graphed with a side-by-side bar chart. (e.g.,

store data on staff and administration cars in

Lists 2 and 3.)

9

Categorical Data

Numerical Data

Calculating single-variable

statistics:

1. From the Main Menu (p), enter the

Statistics module (2).

from any open menus (Ld), go to the

second page of options (u), and DELETE

ALL entries in the unwanted list (r). Press

q to confirm the deletion.

(Note that the List itself is not destroyed; its

data is simply cleared.)

from 15 children, recording their ages and

their shoe sizes:

10

Name

Age (years)

Shoe Size

Harry

10

Ryan

14

10

Kareem

12

David

Samuel

Charles

11

Justin

Jeff

Pattie

13

Nicole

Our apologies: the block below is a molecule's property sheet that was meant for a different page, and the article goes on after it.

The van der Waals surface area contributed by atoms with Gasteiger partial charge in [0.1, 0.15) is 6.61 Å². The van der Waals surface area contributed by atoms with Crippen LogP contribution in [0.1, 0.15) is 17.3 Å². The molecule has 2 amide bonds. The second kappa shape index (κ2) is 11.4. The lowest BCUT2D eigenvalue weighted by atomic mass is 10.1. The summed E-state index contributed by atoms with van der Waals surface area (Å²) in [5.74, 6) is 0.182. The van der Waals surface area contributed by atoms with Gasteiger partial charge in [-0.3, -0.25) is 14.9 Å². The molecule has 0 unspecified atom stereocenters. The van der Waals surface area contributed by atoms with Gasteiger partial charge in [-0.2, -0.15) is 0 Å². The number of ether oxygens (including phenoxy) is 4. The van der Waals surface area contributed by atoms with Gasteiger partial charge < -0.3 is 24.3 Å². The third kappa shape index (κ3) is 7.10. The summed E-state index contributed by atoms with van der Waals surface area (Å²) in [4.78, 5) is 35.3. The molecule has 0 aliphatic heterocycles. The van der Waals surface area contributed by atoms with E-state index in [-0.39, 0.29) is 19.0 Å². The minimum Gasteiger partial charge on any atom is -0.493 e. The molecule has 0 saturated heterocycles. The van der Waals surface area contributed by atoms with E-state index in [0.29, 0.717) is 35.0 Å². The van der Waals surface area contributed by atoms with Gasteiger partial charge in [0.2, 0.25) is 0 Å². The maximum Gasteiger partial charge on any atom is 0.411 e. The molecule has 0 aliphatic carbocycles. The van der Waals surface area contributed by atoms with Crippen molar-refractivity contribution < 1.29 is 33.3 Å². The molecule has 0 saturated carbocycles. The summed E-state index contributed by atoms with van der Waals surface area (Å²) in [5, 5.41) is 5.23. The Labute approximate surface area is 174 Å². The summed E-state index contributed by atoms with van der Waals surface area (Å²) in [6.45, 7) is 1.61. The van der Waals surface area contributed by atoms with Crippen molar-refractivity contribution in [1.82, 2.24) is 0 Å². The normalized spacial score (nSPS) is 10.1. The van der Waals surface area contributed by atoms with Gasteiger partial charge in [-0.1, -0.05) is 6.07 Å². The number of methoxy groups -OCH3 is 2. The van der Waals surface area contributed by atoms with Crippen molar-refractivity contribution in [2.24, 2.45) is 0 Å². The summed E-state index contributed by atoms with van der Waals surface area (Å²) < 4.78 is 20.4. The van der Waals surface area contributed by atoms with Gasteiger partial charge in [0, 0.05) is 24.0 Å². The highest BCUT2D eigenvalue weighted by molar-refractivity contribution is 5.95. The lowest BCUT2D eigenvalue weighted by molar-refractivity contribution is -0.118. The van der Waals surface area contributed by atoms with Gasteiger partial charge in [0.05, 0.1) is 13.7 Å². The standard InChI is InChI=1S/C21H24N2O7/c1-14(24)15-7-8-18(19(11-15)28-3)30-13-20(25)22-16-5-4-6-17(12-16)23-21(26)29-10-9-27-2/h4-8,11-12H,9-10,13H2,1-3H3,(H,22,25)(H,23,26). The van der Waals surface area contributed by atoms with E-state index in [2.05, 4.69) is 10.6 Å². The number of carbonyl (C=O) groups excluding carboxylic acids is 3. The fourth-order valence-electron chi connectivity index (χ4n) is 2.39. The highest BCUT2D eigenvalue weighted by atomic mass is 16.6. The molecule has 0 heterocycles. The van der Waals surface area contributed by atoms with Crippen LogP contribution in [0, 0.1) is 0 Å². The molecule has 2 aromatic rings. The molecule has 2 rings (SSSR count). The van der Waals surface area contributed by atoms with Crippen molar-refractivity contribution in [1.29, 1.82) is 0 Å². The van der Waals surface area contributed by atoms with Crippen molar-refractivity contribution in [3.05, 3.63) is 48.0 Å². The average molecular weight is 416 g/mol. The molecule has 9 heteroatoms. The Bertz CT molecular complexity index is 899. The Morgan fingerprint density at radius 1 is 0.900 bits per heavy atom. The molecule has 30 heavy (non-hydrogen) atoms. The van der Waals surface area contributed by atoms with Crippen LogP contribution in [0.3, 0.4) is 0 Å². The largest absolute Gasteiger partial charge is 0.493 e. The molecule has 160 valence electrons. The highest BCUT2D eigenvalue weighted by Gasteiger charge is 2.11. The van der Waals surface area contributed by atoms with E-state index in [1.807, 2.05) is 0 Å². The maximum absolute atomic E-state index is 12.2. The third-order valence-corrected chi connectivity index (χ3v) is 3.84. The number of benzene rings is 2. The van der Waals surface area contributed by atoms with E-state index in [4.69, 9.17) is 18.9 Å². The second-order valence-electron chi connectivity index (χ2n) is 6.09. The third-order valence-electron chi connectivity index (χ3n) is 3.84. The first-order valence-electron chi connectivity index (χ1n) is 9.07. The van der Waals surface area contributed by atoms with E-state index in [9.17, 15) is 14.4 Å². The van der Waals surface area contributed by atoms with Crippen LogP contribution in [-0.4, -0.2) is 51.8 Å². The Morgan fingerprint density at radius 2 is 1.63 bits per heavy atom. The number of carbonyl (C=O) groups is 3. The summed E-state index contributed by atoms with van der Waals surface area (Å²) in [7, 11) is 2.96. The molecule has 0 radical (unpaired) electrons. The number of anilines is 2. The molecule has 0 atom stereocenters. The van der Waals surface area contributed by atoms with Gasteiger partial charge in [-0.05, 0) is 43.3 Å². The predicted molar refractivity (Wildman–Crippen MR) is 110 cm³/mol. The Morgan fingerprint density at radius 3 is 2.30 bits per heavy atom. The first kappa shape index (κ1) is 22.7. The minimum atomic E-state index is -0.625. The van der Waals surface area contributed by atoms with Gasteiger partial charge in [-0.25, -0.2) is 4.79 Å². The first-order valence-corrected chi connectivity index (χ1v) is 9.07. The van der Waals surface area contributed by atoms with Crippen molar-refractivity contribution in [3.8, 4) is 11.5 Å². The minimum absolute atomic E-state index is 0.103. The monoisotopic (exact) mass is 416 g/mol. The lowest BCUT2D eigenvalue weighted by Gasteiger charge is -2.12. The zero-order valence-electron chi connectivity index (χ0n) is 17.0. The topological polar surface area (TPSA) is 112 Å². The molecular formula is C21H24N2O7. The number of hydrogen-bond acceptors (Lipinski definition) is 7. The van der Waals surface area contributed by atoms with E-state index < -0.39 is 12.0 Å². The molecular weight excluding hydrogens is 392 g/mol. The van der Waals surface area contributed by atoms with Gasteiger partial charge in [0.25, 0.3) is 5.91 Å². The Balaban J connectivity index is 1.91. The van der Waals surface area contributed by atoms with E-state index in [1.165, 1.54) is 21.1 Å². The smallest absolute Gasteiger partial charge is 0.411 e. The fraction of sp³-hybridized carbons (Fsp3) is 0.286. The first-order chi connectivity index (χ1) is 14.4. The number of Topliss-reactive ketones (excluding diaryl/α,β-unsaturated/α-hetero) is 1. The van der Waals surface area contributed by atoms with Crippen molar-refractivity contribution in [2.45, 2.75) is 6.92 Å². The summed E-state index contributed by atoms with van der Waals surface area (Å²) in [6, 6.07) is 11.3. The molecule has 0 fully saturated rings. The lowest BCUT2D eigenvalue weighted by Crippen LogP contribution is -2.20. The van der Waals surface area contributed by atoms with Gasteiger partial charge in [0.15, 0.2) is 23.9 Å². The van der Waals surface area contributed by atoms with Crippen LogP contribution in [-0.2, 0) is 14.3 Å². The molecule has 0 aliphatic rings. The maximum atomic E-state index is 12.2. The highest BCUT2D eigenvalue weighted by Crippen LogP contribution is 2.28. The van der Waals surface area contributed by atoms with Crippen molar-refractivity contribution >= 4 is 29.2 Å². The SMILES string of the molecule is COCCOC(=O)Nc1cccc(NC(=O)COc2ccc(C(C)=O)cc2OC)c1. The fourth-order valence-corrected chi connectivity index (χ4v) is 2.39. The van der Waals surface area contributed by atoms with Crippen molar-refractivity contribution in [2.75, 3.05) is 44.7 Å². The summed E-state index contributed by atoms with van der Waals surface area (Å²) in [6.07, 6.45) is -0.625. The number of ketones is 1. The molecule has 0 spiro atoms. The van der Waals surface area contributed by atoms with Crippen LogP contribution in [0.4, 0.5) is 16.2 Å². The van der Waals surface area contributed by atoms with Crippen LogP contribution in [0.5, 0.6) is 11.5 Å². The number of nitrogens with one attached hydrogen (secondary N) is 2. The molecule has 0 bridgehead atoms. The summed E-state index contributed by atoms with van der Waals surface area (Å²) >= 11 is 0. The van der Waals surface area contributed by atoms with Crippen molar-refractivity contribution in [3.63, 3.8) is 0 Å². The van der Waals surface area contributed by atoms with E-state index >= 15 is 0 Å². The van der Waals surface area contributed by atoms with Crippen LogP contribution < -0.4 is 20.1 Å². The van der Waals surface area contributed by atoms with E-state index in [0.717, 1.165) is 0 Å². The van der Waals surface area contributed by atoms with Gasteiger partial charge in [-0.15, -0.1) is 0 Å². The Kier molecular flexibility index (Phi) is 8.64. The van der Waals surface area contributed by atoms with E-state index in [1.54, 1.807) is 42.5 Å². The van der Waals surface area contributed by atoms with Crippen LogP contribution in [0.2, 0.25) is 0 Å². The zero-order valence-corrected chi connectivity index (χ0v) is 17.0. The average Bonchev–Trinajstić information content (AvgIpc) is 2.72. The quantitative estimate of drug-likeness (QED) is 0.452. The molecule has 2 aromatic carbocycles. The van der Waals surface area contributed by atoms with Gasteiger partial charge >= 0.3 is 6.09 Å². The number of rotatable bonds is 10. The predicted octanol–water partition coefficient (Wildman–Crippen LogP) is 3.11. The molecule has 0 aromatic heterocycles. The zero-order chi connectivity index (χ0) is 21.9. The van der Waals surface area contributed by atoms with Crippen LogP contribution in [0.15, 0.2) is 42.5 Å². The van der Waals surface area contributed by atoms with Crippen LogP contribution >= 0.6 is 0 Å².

11

Shannon

12

Paulina

5.5

Jasmine

10

Allison

14

Sarah

c asio e d u c atio n

Size data into List 2.

and input AGE for List 1 and SHOE

for List 2. (Lafzjl)

(Lamx9jl)

open the CALCULATE sub-menu (w), and

perform a 1-VARIABLE summary.

in List 1 (the childrens ages).

11

Numerical Data

Numerical Data

the Calculation Settings (u).

(q2l)

12

c asio e d u c atio n

Numerical Data

1-VARiable summary (q).

the data in List 2.

lists for comparison, to the List Editor screen

and perform a 2-VARiable summary (w).

11. The List 1 data relates to the x statistics, while the List 2 data relates to y.

13

Numerical Data

Creating a histogram:

scroll to the bottom of List 2, and input NBA

star Shaquille ONeals shoe size: 26.

the Graph Settings (u).

next page of options (u).

14

c asio e d u c atio n

to List2 (q2l).

it Off (e).

histogram (q).

histogram should start on the x-axis and how

wide the bars should be. For now, press l to

accept the defaults.

15

Numerical Data

Numerical Data

d from the graph, re-create it (q), and

this time change the Width to 1 (1l).

lets make the axis labeling more relevant to